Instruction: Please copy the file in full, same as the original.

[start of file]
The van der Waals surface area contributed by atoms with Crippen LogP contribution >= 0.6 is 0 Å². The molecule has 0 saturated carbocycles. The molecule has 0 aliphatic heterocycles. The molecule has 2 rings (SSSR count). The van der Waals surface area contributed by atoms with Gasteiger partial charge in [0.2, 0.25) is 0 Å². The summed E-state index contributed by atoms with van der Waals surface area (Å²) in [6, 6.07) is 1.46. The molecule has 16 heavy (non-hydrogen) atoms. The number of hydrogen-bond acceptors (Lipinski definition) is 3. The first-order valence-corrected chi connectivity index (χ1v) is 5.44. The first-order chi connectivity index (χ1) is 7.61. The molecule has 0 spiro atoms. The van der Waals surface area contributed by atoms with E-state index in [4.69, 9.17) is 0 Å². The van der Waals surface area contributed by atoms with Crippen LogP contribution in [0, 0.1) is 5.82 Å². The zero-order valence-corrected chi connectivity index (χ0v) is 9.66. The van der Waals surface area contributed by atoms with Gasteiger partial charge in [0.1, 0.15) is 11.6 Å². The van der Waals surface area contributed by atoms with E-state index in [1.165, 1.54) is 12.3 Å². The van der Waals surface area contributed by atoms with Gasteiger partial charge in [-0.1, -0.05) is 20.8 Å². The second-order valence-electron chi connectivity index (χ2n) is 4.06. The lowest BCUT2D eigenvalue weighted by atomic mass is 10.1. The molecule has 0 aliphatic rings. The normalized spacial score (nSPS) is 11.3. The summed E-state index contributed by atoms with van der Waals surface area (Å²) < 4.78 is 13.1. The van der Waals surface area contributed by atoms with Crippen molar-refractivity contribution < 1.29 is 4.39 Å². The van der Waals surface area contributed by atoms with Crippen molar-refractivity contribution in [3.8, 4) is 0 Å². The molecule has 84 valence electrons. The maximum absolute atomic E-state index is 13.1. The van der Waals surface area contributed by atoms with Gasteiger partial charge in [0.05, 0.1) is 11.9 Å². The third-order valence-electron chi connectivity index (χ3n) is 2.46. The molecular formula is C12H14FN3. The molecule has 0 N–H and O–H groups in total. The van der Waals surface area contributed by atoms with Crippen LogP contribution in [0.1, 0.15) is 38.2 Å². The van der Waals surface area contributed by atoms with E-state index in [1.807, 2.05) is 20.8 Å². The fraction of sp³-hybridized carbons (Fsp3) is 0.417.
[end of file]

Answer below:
The van der Waals surface area contributed by atoms with Crippen LogP contribution >= 0.6 is 0 Å². The molecule has 0 saturated carbocycles. The molecule has 0 aliphatic heterocycles. The molecule has 2 rings (SSSR count). The van der Waals surface area contributed by atoms with Gasteiger partial charge in [0.2, 0.25) is 0 Å². The summed E-state index contributed by atoms with van der Waals surface area (Å²) in [6, 6.07) is 1.46. The molecule has 16 heavy (non-hydrogen) atoms. The number of hydrogen-bond acceptors (Lipinski definition) is 3. The first-order valence-corrected chi connectivity index (χ1v) is 5.44. The first-order chi connectivity index (χ1) is 7.61. The molecule has 0 spiro atoms. The van der Waals surface area contributed by atoms with E-state index in [4.69, 9.17) is 0 Å². The van der Waals surface area contributed by atoms with Crippen LogP contribution in [0, 0.1) is 5.82 Å². The zero-order valence-corrected chi connectivity index (χ0v) is 9.66. The van der Waals surface area contributed by atoms with Gasteiger partial charge in [0.1, 0.15) is 11.6 Å². The van der Waals surface area contributed by atoms with E-state index in [1.165, 1.54) is 12.3 Å². The van der Waals surface area contributed by atoms with Gasteiger partial charge in [-0.1, -0.05) is 20.8 Å². The second-order valence-electron chi connectivity index (χ2n) is 4.06. The lowest BCUT2D eigenvalue weighted by atomic mass is 10.1. The molecule has 0 aliphatic rings. The normalized spacial score (nSPS) is 11.3. The summed E-state index contributed by atoms with van der Waals surface area (Å²) < 4.78 is 13.1. The van der Waals surface area contributed by atoms with Crippen molar-refractivity contribution < 1.29 is 4.39 Å². The van der Waals surface area contributed by atoms with Crippen molar-refractivity contribution in [3.8, 4) is 0 Å². The molecule has 84 valence electrons. The maximum absolute atomic E-state index is 13.1. The van der Waals surface area contributed by atoms with Gasteiger partial charge in [0.05, 0.1) is 11.9 Å². The third-order valence-electron chi connectivity index (χ3n) is 2.46. The molecular formula is C12H14FN3. The molecule has 0 N–H and O–H groups in total. The van der Waals surface area contributed by atoms with Crippen LogP contribution in [0.1, 0.15) is 38.2 Å². The van der Waals surface area contributed by atoms with E-state index in [1.807, 2.05) is 20.8 Å². The fraction of sp³-hybridized carbons (Fsp3) is 0.417.